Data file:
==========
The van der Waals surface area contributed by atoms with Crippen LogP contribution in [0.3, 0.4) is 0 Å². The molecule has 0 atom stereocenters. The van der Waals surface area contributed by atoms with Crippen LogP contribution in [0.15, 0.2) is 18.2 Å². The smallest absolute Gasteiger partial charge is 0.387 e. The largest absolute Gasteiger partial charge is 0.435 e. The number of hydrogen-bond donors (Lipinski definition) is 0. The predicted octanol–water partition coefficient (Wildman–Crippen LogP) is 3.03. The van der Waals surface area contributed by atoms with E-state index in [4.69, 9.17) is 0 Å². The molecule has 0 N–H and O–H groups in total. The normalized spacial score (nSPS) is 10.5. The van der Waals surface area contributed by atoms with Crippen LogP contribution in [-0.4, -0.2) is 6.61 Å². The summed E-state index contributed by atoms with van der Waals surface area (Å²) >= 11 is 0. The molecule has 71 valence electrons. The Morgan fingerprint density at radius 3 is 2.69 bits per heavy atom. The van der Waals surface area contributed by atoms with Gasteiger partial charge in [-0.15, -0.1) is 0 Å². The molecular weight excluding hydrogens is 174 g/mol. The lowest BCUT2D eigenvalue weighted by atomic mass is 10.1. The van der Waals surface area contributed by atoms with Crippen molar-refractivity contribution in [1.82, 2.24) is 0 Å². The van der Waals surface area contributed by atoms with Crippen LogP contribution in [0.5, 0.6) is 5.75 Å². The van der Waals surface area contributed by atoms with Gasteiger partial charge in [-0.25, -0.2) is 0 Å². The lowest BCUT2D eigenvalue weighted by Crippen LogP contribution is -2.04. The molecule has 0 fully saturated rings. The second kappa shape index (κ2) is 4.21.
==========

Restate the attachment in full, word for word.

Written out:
The van der Waals surface area contributed by atoms with Crippen LogP contribution in [0.3, 0.4) is 0 Å². The molecule has 0 atom stereocenters. The van der Waals surface area contributed by atoms with Crippen LogP contribution in [0.15, 0.2) is 18.2 Å². The smallest absolute Gasteiger partial charge is 0.387 e. The largest absolute Gasteiger partial charge is 0.435 e. The number of hydrogen-bond donors (Lipinski definition) is 0. The predicted octanol–water partition coefficient (Wildman–Crippen LogP) is 3.03. The van der Waals surface area contributed by atoms with E-state index in [4.69, 9.17) is 0 Å². The molecule has 0 N–H and O–H groups in total. The normalized spacial score (nSPS) is 10.5. The van der Waals surface area contributed by atoms with Crippen LogP contribution in [-0.4, -0.2) is 6.61 Å². The summed E-state index contributed by atoms with van der Waals surface area (Å²) >= 11 is 0. The molecule has 71 valence electrons. The Morgan fingerprint density at radius 3 is 2.69 bits per heavy atom. The van der Waals surface area contributed by atoms with Gasteiger partial charge in [-0.15, -0.1) is 0 Å². The molecular weight excluding hydrogens is 174 g/mol. The lowest BCUT2D eigenvalue weighted by atomic mass is 10.1. The van der Waals surface area contributed by atoms with Crippen molar-refractivity contribution in [1.82, 2.24) is 0 Å². The van der Waals surface area contributed by atoms with Crippen LogP contribution in [0.5, 0.6) is 5.75 Å². The van der Waals surface area contributed by atoms with Gasteiger partial charge in [-0.25, -0.2) is 0 Å². The lowest BCUT2D eigenvalue weighted by Crippen LogP contribution is -2.04. The molecule has 0 fully saturated rings. The second kappa shape index (κ2) is 4.21.